are CFCs. And the business model is CFCs. It is common to see Mach-II
developers involved in mail list discussions about design patterns, coupling,
and cohesion. These are OO principles that take some time to understand, and a
very long time to master.

Contrast this with Fusebox. The framework is procedural.
Your application logic can be written without a CFC in sight. A Fusebox
developer doesn’t need to know anything about inheritance or polymorphism to
build an application. However, it is also possible to write all of your Fusebox
application’s logic in CFCs. Fusebox leaves the decision to leverage CFCs and
object-oriented principles up to the developer. The downside is that if you
want to take this route with Fusebox, you must be diligent. The framework does
not enforce this type of development like Mach-II does.

Mach-II also enforces the use of the Model-View-Controller (MVC) pattern. This approach firmly
separates the Controller (the Mach-II framework) from the Model (the Listeners
and other business logic CFCs) and the View (the display templates). Fusebox,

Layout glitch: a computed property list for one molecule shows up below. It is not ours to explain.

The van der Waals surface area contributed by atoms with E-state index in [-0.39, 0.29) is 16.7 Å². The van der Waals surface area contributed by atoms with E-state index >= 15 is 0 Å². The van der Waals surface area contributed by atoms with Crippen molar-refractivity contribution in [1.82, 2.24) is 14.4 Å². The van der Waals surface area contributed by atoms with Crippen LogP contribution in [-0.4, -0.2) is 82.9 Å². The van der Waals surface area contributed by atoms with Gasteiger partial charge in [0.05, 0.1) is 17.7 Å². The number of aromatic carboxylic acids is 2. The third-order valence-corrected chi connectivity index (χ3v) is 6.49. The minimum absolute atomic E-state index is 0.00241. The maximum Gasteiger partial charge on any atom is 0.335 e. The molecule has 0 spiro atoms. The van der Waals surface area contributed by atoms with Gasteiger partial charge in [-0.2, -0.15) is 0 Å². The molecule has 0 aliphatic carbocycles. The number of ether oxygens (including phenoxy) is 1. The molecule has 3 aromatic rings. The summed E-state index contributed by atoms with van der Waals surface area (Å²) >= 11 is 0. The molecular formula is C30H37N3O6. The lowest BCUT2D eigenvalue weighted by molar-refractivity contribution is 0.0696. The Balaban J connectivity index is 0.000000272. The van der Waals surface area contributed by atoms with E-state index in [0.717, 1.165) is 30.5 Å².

on the other hand, leaves this decision up to the developer. It is possible
(and often recommended) to write MVC applications with Fusebox, but it is not

As you can see, developers who want to build OO applications
with an MVC approach will probably prefer Mach-II. Developers who are used to
coding procedural applications will probably prefer Fusebox. Again, Fusebox
will support OO-based models with an MVC design; it just doesn’t enforce or
require it.

An interesting final note is something that I have noticed
recently. As more developers, both Fusebox and Mach-II, learn more about good
object-oriented programming techniques, the more interchangeable the two
frameworks become. When a developer has written a sound object model with CFCs,
the result is a model that is well encapsulated and has limited knowledge of
what framework is in use. With a CFC model like this, it becomes relatively
easy to plug that model into either the Fusebox or the Mach-II framework!

OOP versus procedural approach

I hope that this discussion of Fusebox and Mach-II and
piqued your interest in these powerful ColdFusion frameworks. I also hope I’ve
helped you decide which one of them might be appropriate for your development
style and skill set. If you’re comfortable with OOP, or are interested in
learning it, you might want to look at Mach-II. If you want more flexibility in
the choice to use OOP or MVC, or want a more procedural approach, Fusebox is a
good bet.